Flummoxed by fences

…and on the next page: ferns!

We seem to be surrounded by them – fences. But what are they really? I’m not turning to the computer glare – too much of that these daze – but rather to the thick, brown, leather-bound tome on a nearby shelf: Webster’s New World Dictionary, 1970.  A beloved holiday gift from my mum to my dad many years ago because he loved words – a legacy that both his children and grandchildren, enjoy. 

Fence: Noun: A protection; defense. A barrier as of wooden or metal posts, rails, wire mesh, etc. used as a boundary or means of protection or confinement.

Protection or confinement. A contemporary allegory for the “fences” we’ve had to put in place over the past year…shelter-in-place, distancing, masking?  Nope.  I’m actually intrigued on this snowy, blue-skied, crystalline day, about the physical fences around me. Why? Well, probably as they’re a visible hardscape that at other times of the year disappear against overflowing green fields, winding roads, gardens, or get lost in dreamy conversations – over a fence.

Our main fence is green and surrounds most sides of the property. Against the main road and down two flanks, it’s all Eastern White Cedar (Thuja occidentalis). Densely planted by the original owner – thanks muchly – it now rises over three meters high. We hire a team to trim it every two years – this as ladders seem increasingly threatening as time goes by. Through the plants, when sitting on the deck or working in the garden, we can see bipeds, assorted quadrupeds, bikes, cars and wagons go by – even a horse or two if we’re lucky. This cavalcade of road travellers all pass unaware of an audience behind the green – unless they hear the music from the deck or the chat remarking on the day at hand or the surrounding community. It’s enough to keep us out there all spring, summer and fall. In winter, like now, warmed inside and facing out through large windows, it’s a veritable nature documentary where birds and squirrels claim the living fence as a place of refuge against the cold and night.  Might be a rabbit or two there as well. Or a barn cat. Or fox. This fence hugs us and defines an understanding of home – where two sides are open to all.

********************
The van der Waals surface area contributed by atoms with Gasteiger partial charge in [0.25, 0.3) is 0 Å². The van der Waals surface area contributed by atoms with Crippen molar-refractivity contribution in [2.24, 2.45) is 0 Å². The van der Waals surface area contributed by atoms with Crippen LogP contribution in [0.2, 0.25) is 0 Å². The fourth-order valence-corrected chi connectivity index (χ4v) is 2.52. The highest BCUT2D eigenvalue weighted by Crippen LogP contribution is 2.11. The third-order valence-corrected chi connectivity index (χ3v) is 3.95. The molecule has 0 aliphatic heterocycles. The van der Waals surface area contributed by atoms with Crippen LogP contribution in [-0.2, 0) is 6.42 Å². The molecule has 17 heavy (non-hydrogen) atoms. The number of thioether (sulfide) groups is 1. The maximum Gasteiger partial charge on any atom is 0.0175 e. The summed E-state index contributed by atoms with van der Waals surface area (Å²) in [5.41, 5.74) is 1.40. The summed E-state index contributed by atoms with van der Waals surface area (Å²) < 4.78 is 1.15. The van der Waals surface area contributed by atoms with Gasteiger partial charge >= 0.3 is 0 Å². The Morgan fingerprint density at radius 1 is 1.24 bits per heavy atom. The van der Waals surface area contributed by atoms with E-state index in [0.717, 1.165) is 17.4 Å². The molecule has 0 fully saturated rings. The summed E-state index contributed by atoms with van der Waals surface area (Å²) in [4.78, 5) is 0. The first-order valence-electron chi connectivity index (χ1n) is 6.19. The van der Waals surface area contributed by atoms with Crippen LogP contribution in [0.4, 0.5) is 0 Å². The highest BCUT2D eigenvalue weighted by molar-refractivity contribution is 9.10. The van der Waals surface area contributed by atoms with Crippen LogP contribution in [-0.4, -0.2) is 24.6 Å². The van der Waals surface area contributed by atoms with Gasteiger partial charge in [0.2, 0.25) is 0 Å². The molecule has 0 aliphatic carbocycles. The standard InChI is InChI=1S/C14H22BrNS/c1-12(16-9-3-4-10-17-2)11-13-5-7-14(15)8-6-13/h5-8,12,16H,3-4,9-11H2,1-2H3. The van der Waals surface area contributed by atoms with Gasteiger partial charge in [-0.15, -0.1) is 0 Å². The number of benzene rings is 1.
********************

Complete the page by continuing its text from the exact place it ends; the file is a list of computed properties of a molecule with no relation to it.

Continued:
Given that it’s February, the hedge bends heavy under snow, frosted like a great green cake. Protecting that fence is a seasonal marker for us.  Early in December, Pete ambles down to the tippy shed at the far corner of the property, foraging for a clang of iron perforated bars, a heavy-duty hammer and that most useful of fencing tools – not a rapier – a post driver.  Tumbled into a wagon that a neighbour made for us, all is pulled to the end of the driveway where the fence flurry begins.  Measuring out two metres between each post, they run down the road that gets the most snow ploughing of the season.  A temporary fence is then tied once, twice, thrice, to each support that protects the cedar from any wayward whoosh of snow that comes it way.  One year, the only product available was metres and metres of bright orange webbing: “is that art?” asked a confused neighbour.  “Yes. Yes, it is.” We now search high and low for a colour that cannot be abstracted into anything other than function.